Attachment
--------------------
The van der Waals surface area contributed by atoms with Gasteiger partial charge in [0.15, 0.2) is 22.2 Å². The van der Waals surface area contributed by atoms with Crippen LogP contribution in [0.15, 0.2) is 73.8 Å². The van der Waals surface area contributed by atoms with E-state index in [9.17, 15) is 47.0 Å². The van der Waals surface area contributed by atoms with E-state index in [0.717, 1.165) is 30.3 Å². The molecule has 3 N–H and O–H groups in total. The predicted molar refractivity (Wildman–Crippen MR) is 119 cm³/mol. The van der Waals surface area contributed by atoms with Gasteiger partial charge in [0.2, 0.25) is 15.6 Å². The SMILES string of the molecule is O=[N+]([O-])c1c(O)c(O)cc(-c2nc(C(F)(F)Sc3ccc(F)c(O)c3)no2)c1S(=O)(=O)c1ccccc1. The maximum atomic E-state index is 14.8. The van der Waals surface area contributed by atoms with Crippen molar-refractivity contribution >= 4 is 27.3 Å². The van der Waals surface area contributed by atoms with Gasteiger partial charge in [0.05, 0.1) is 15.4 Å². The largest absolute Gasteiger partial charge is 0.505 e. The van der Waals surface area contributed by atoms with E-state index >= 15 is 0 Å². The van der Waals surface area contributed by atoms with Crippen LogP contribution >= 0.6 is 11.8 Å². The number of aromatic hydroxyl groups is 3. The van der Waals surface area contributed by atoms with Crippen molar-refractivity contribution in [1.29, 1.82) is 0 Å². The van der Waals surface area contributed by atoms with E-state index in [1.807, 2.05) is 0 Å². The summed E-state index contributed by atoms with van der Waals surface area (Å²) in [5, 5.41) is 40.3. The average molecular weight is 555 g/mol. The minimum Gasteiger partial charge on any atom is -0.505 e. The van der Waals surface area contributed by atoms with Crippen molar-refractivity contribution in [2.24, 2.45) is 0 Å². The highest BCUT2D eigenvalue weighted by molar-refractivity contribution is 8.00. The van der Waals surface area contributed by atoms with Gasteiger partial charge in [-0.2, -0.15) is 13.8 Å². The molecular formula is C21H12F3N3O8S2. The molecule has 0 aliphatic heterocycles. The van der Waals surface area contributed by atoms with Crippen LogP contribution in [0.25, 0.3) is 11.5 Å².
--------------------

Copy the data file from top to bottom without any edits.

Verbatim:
The van der Waals surface area contributed by atoms with Gasteiger partial charge in [0.15, 0.2) is 22.2 Å². The van der Waals surface area contributed by atoms with Crippen LogP contribution in [0.15, 0.2) is 73.8 Å². The van der Waals surface area contributed by atoms with E-state index in [9.17, 15) is 47.0 Å². The van der Waals surface area contributed by atoms with E-state index in [0.717, 1.165) is 30.3 Å². The molecule has 3 N–H and O–H groups in total. The predicted molar refractivity (Wildman–Crippen MR) is 119 cm³/mol. The van der Waals surface area contributed by atoms with Gasteiger partial charge in [0.2, 0.25) is 15.6 Å². The SMILES string of the molecule is O=[N+]([O-])c1c(O)c(O)cc(-c2nc(C(F)(F)Sc3ccc(F)c(O)c3)no2)c1S(=O)(=O)c1ccccc1. The maximum atomic E-state index is 14.8. The van der Waals surface area contributed by atoms with Crippen molar-refractivity contribution >= 4 is 27.3 Å². The van der Waals surface area contributed by atoms with Gasteiger partial charge in [0.05, 0.1) is 15.4 Å². The largest absolute Gasteiger partial charge is 0.505 e. The van der Waals surface area contributed by atoms with E-state index >= 15 is 0 Å². The van der Waals surface area contributed by atoms with Crippen LogP contribution >= 0.6 is 11.8 Å². The number of aromatic hydroxyl groups is 3. The van der Waals surface area contributed by atoms with Crippen molar-refractivity contribution in [1.29, 1.82) is 0 Å². The van der Waals surface area contributed by atoms with E-state index in [1.807, 2.05) is 0 Å². The summed E-state index contributed by atoms with van der Waals surface area (Å²) in [5, 5.41) is 40.3. The average molecular weight is 555 g/mol. The minimum Gasteiger partial charge on any atom is -0.505 e. The van der Waals surface area contributed by atoms with Crippen molar-refractivity contribution in [2.24, 2.45) is 0 Å². The highest BCUT2D eigenvalue weighted by molar-refractivity contribution is 8.00. The van der Waals surface area contributed by atoms with Gasteiger partial charge in [-0.2, -0.15) is 13.8 Å². The molecular formula is C21H12F3N3O8S2. The molecule has 0 aliphatic heterocycles. The van der Waals surface area contributed by atoms with Crippen LogP contribution in [0.25, 0.3) is 11.5 Å².